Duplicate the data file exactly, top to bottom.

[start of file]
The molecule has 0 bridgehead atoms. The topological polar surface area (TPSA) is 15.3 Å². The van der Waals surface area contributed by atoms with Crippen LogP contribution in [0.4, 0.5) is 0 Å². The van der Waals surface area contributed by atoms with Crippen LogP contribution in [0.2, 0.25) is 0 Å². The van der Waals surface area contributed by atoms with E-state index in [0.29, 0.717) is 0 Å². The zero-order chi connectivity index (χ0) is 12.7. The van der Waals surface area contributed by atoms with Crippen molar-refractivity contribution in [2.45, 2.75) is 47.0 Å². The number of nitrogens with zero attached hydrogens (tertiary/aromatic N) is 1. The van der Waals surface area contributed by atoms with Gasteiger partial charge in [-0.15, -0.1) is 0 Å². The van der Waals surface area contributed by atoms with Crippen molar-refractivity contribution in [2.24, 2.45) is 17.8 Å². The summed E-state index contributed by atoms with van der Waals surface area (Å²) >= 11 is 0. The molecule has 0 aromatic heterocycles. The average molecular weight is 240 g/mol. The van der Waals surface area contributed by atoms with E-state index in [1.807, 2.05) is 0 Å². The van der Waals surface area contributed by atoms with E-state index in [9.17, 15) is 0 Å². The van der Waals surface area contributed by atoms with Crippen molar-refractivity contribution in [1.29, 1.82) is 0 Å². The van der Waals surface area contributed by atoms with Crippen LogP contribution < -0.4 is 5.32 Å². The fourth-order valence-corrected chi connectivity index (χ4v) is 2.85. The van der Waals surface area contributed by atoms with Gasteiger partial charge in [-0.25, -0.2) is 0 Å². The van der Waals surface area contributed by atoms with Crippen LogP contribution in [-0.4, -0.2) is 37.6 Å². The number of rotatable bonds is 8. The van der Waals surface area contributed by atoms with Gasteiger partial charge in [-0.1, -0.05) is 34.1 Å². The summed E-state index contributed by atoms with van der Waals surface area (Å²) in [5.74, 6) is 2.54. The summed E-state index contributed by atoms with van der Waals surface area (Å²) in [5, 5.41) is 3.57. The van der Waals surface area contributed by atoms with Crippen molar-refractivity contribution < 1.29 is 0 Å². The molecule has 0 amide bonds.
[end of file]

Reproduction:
The molecule has 0 bridgehead atoms. The topological polar surface area (TPSA) is 15.3 Å². The van der Waals surface area contributed by atoms with Crippen LogP contribution in [0.4, 0.5) is 0 Å². The van der Waals surface area contributed by atoms with Crippen LogP contribution in [0.2, 0.25) is 0 Å². The van der Waals surface area contributed by atoms with E-state index in [0.29, 0.717) is 0 Å². The zero-order chi connectivity index (χ0) is 12.7. The van der Waals surface area contributed by atoms with Crippen molar-refractivity contribution in [2.45, 2.75) is 47.0 Å². The number of nitrogens with zero attached hydrogens (tertiary/aromatic N) is 1. The van der Waals surface area contributed by atoms with Gasteiger partial charge in [-0.15, -0.1) is 0 Å². The van der Waals surface area contributed by atoms with Crippen molar-refractivity contribution in [2.24, 2.45) is 17.8 Å². The summed E-state index contributed by atoms with van der Waals surface area (Å²) >= 11 is 0. The molecule has 0 aromatic heterocycles. The average molecular weight is 240 g/mol. The van der Waals surface area contributed by atoms with E-state index in [1.807, 2.05) is 0 Å². The van der Waals surface area contributed by atoms with E-state index in [9.17, 15) is 0 Å². The van der Waals surface area contributed by atoms with Crippen molar-refractivity contribution in [1.29, 1.82) is 0 Å². The van der Waals surface area contributed by atoms with Crippen LogP contribution < -0.4 is 5.32 Å². The fourth-order valence-corrected chi connectivity index (χ4v) is 2.85. The van der Waals surface area contributed by atoms with Gasteiger partial charge in [-0.25, -0.2) is 0 Å². The van der Waals surface area contributed by atoms with Crippen LogP contribution in [-0.4, -0.2) is 37.6 Å². The number of rotatable bonds is 8. The van der Waals surface area contributed by atoms with Gasteiger partial charge in [-0.1, -0.05) is 34.1 Å². The summed E-state index contributed by atoms with van der Waals surface area (Å²) in [5.74, 6) is 2.54. The summed E-state index contributed by atoms with van der Waals surface area (Å²) in [5, 5.41) is 3.57. The van der Waals surface area contributed by atoms with Crippen molar-refractivity contribution < 1.29 is 0 Å². The molecule has 0 amide bonds.